What are you doing for this year’s festival?
Only playing our first live show since January 2020! Canny wait. Equal parts weans-on-Christmas-Eve-level-excited and completely terrified of seeing and playing to actual human people again. We made a music film – The Last Night In – of a live performance of our new album STAY ODD. But we’ve never played it live in front of an audience, so this gig at Summerhall is like a live launch of the album really. Dead exciting.
What do you most want to see this year and why?
Neu! Reekie! have got a typically mind-blowing line-up of Edwyn Collins, Loki & Becci Wallace, and the always amazing Victoria McNulty – that’ll be a great show. The rest of the Summerhall Nothing Ever Happens Here bill for the month is really great too – I hope to see Carla (J Easton)’s first live performance of WEIRDO among others. As a fellow Airdrieonian I want to catch Graeme Armstrong’s Welcome tae Airdrie at the Book Festival and the Ian Rankin, William McIlvanney talk too.
How has lockdown been for you? Has it changed you, and if so how?
Lockdown has been highs and lows as I think it has for most folks. Gutting to not be able to play for so long and to be so isolated from folks. But I’ve got a young family and it’s also been an opportunity to spend way more time with them than I would otherwise have been able to which has been amazing. Walking the kids to school and stuff. That’s been great. How have I changed? I think I feel a bit like I’m going to have to re-learn how to be sociable and to want to socialise with people a bit.
Please tell us about your first ever Edinburgh festival appearance.
Actually, I think my first appearance during the festival was back in 2003 or 4 when I was playing with a live hip-hop group called Disciples of Panic Earth – we played a show at a night called Diggin’ Deeper on the floor of the cinema in Nicol Edwards (now Banshee Labyrinth) – it was bananas. The audience packed into the seats but jumping all over the shop, the whole place bouncing and dripping with sweat.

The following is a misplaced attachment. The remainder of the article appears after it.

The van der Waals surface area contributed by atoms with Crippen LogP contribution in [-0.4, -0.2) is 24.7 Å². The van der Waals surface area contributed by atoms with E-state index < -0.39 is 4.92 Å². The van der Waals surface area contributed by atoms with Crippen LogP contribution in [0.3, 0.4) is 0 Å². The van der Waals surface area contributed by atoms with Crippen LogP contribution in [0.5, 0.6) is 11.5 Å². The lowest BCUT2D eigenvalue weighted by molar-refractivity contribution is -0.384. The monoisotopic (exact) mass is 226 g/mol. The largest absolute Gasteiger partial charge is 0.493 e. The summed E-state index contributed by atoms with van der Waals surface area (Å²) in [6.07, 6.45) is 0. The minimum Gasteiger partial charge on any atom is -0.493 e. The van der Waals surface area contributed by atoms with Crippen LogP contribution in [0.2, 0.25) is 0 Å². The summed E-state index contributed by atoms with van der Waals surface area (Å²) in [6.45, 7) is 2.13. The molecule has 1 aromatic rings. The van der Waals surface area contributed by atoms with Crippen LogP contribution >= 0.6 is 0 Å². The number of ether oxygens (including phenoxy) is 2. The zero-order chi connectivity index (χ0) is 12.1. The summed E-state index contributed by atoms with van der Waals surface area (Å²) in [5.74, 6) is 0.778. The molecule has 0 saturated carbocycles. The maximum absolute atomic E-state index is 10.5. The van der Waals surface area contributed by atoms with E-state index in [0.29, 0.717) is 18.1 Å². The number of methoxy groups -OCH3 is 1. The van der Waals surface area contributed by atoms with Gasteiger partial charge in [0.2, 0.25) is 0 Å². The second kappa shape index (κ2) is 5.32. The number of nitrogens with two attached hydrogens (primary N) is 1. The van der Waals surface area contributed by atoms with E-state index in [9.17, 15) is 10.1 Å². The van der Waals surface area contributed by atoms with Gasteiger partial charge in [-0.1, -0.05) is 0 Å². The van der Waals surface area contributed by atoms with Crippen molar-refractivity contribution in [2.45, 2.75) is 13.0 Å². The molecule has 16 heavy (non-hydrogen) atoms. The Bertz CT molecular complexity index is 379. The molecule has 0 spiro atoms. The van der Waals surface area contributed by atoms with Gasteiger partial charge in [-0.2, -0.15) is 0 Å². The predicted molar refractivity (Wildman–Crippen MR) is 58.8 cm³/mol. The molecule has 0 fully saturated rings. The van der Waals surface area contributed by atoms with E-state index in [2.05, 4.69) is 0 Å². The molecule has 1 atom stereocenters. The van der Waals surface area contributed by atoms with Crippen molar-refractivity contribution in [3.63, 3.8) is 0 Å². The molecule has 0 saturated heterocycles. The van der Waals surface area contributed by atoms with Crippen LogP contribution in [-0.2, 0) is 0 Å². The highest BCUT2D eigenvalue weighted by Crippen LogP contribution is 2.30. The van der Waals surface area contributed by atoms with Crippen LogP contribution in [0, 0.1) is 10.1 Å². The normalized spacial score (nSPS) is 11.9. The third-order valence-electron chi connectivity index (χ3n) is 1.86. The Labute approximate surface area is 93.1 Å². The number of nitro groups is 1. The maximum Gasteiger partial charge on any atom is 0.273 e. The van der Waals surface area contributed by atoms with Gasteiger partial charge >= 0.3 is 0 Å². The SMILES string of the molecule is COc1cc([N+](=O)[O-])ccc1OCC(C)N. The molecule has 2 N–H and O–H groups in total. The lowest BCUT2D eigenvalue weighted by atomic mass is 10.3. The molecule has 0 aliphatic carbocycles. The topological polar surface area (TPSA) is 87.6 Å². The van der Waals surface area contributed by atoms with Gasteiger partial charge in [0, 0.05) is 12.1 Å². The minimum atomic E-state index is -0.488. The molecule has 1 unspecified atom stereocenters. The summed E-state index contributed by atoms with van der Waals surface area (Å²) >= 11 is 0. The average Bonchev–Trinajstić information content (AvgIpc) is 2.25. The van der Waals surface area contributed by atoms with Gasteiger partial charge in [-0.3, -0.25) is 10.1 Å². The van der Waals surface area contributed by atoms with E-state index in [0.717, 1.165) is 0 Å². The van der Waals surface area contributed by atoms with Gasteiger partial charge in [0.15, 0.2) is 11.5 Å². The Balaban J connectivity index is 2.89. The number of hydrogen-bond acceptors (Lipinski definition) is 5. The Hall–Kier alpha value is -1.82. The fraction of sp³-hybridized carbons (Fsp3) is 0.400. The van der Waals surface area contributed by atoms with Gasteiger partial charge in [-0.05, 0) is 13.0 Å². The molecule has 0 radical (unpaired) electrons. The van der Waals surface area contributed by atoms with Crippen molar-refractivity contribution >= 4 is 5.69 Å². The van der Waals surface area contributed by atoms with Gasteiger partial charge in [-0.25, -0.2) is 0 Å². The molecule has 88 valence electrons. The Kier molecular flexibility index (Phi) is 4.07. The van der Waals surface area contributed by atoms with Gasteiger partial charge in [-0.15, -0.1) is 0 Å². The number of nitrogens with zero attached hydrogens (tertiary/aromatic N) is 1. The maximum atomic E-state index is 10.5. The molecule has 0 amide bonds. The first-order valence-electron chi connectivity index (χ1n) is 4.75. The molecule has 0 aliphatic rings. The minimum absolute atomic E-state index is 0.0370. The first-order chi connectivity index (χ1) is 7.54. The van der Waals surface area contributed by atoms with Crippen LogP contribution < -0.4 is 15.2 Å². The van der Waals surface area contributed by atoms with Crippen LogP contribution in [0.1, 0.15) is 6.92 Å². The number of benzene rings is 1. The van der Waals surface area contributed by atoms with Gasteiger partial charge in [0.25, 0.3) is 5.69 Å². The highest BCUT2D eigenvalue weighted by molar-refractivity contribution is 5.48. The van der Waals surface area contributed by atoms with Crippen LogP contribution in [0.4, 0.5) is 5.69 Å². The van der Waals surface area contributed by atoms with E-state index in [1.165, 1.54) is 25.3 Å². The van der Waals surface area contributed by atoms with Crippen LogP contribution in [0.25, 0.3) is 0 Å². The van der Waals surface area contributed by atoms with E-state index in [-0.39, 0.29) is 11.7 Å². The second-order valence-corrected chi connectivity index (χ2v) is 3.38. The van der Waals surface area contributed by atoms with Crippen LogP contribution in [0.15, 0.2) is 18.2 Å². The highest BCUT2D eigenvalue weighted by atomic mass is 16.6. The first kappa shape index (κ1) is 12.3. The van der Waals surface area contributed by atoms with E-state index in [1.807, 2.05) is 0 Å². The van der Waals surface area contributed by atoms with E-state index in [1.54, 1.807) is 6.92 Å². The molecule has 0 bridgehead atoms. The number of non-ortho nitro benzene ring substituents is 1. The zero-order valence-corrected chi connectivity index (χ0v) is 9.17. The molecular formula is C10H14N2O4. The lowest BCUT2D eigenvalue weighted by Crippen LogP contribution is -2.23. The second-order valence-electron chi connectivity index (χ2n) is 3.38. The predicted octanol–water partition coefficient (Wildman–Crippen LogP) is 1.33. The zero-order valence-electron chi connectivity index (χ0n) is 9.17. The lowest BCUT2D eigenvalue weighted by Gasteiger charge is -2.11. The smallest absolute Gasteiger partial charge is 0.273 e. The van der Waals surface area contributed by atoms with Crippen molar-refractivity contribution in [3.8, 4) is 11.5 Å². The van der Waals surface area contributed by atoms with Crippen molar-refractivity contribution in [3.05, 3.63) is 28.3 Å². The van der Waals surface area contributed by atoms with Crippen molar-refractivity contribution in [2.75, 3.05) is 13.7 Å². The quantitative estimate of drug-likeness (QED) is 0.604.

Do you have a favourite memory of the festival?
I loved all the Unbound music nights that have been put on over the years at Book Festival in the Spiegeltent but I think my personal favourite memory is playing the Queen’s Hall with the Electric String Orchestra in 2003 – the arrangements that the orchestra did were phenomenal and it was a joy to play with them.
Please name a piece of music that sums up the past year for you.
Ha. Certainly the song that I associate most with the last year is Long Legged Larry by Aesop Rock. A song about a frog with an XL hop. It’s become a staple in our house and both ma wee boys have learned to rap the lyrics. I also pure love Rachel Sermanni’s Lay My Heart. It was such a perfect song to sum up Celtic Connections and all the musicians actually getting to play together after a year. Love it.
Thank you! We’d love to buy you a drink. What do you want from the (socially distanced) bar?
When we were in New York, Scruff Lee, our guitarist, invented the Short Island Iced Tea. It’s basically a free-poured Long Island Iced Tea in a half pint glass. Still a lethal beverage but in a smaller glass. I think maybe a round of Short Island Iced Teas might be a good way to start off the first get together in a year and a half. Cheers.
Stanley Odd play Summerhall on Saturday 14 August as part of the Nothing Ever Happens Here programme. www.summerhall.co.uk
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